Plus, lots of free info on photography and the parks …
Three items before we get to this week’s Q and accompanying A.
First, yet another big-time media production has joined the celebrate-the-centennial fray: “Sunday Morning with Charles Osgood” will every other week be profiling a national park, led by correspondent Conor Knighton, in a segment titled “On the Trail.” He started with Acadia and Mammoth Cave, and this week covered Hot Springs.
Second, if you’re based in the New York City area and interested in night photography, the National Parks at Night crew is running a series of lectures, followed by a panel discussion, followed by a night shoot at Brooklyn Bridge Park. The entire event is free, sponsored by Nikon and hosted by the B&H Event Space. For more info, see “National Parks at Night’s First Official Event.”
Third, if you’re interested in the photo opportunities at Acadia National Park, you can watch a recent presentation of mine that was just this week posted to the B&H YouTube channel. See “Photographing Acadia National Park Sponsored by Formatt-Hitech.”
This Week’s Question
Q. How do you keep track of the spots in which you want to shoot? I spent a week in Big Bend and there are so many places in such a big park that I couldn’t keep track of everything in which I was interested. I had a small notebook but I still had difficulty keeping all of the options straight. Is there an app you recommend where I could make notes of places maybe right on an electronic map, or some other process? — Quinn M., Tenn.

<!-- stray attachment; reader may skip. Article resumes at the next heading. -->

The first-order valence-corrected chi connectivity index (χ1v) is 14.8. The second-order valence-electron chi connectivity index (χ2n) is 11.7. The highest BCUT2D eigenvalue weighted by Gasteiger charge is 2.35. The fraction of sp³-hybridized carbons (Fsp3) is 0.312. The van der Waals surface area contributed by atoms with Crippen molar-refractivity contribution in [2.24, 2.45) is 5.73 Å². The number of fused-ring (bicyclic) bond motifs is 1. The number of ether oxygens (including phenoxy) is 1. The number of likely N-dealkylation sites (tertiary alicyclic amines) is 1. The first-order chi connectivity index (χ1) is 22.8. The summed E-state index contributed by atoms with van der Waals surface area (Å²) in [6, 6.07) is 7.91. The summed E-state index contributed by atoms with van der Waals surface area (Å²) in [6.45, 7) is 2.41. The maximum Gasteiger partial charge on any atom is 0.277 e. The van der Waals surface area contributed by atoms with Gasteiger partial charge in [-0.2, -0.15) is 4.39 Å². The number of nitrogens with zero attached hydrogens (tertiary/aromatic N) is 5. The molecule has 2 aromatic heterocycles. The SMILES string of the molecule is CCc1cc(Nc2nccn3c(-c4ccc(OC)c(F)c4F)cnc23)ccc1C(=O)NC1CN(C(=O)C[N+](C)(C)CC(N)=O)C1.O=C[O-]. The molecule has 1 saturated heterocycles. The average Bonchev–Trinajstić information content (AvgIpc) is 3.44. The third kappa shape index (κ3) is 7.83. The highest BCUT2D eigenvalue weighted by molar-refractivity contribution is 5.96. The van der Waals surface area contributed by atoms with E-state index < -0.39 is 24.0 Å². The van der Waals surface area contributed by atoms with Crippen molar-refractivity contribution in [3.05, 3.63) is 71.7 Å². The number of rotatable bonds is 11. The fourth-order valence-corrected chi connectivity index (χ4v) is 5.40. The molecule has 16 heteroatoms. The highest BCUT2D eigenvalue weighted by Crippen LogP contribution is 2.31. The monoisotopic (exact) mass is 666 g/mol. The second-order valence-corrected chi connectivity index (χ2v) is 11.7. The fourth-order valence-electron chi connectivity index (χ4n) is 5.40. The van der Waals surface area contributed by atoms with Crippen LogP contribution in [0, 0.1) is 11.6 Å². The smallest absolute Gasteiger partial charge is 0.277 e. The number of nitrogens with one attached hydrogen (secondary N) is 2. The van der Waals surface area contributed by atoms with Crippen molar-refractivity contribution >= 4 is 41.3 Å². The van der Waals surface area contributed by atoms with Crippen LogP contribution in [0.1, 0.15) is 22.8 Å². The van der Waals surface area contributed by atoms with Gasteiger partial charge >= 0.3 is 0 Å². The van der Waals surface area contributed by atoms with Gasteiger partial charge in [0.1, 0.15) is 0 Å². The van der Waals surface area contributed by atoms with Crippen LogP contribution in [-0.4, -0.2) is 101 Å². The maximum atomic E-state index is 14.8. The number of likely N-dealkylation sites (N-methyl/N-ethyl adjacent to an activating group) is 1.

A. You can use Evernote (an app that many people already have and use) to create text notes that are geotagged. For instance, if you find a great sunset spot on Rio Bravo, you can type “great sunset spot” into Evernote and recall it later on a map. There are other apps that specialize in accomplishing similar tasks, such as FieldNotes. A benefit to both is that you can create a note with a photo, thereby giving yourself a scouting shot too.
However, my preferred tools are tried and true and old-fashioned: a pen and a paper map.
I use the map the park provides, because it’s free and has a lot of space for writing. When I’m scouting locations, I make notes right on the map. For instance, at Big Bend National Park, I might circle Santa Elena Canyon and write, “Great angles for sunrise. Look for reflections in the creek. Interior hike could be good when overcast.”
That solution requires no batteries, recharging, cell service, data plans, or backup storage!
Plus, it’s easy to reference the paper map wherever I am, and it’s light to carry on a hike. After the trip, I file the map with all my other park info, so I can reference it when planning my next trip there.
Incidentally, you can do this preemptively, as well. Every national park website has a PDF map you can download, which you can print at home or at an office-services store. You can use the print-out to make notes as you research the park before your trip. (There’s also a web-based clearinghouse for all national park maps: See the NPS cartography page.)